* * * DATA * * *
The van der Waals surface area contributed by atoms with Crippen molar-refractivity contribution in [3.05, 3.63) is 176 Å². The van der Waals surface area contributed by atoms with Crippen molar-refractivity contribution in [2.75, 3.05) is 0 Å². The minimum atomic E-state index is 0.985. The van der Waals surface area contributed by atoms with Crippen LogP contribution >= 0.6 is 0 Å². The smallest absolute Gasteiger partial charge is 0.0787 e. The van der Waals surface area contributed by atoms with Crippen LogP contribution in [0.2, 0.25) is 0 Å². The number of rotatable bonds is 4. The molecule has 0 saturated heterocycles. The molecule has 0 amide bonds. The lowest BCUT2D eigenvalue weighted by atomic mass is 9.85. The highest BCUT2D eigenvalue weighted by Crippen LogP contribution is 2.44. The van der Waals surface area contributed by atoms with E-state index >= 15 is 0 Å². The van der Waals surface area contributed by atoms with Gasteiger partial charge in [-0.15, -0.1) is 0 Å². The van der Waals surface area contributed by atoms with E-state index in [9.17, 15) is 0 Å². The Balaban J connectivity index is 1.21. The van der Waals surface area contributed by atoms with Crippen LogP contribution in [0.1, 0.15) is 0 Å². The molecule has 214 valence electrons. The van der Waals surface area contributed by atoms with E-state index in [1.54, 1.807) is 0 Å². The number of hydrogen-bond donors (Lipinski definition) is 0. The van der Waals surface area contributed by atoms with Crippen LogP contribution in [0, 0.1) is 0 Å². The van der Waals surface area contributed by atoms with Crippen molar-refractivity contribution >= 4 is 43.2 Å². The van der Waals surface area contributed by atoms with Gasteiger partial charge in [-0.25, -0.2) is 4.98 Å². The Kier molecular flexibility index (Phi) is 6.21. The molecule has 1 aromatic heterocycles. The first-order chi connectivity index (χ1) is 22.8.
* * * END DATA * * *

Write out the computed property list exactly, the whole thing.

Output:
The van der Waals surface area contributed by atoms with Crippen molar-refractivity contribution in [3.05, 3.63) is 176 Å². The van der Waals surface area contributed by atoms with Crippen molar-refractivity contribution in [2.75, 3.05) is 0 Å². The minimum atomic E-state index is 0.985. The van der Waals surface area contributed by atoms with Crippen LogP contribution >= 0.6 is 0 Å². The smallest absolute Gasteiger partial charge is 0.0787 e. The van der Waals surface area contributed by atoms with Crippen LogP contribution in [0.2, 0.25) is 0 Å². The number of rotatable bonds is 4. The molecule has 0 saturated heterocycles. The molecule has 0 amide bonds. The lowest BCUT2D eigenvalue weighted by atomic mass is 9.85. The highest BCUT2D eigenvalue weighted by Crippen LogP contribution is 2.44. The van der Waals surface area contributed by atoms with E-state index >= 15 is 0 Å². The van der Waals surface area contributed by atoms with Gasteiger partial charge in [-0.15, -0.1) is 0 Å². The van der Waals surface area contributed by atoms with E-state index in [9.17, 15) is 0 Å². The Balaban J connectivity index is 1.21. The van der Waals surface area contributed by atoms with Crippen LogP contribution in [0.1, 0.15) is 0 Å². The molecule has 214 valence electrons. The van der Waals surface area contributed by atoms with E-state index in [1.54, 1.807) is 0 Å². The number of hydrogen-bond donors (Lipinski definition) is 0. The van der Waals surface area contributed by atoms with Crippen LogP contribution in [0, 0.1) is 0 Å². The van der Waals surface area contributed by atoms with Crippen molar-refractivity contribution >= 4 is 43.2 Å². The van der Waals surface area contributed by atoms with Gasteiger partial charge in [-0.25, -0.2) is 4.98 Å². The Kier molecular flexibility index (Phi) is 6.21. The molecule has 1 aromatic heterocycles. The first-order chi connectivity index (χ1) is 22.8.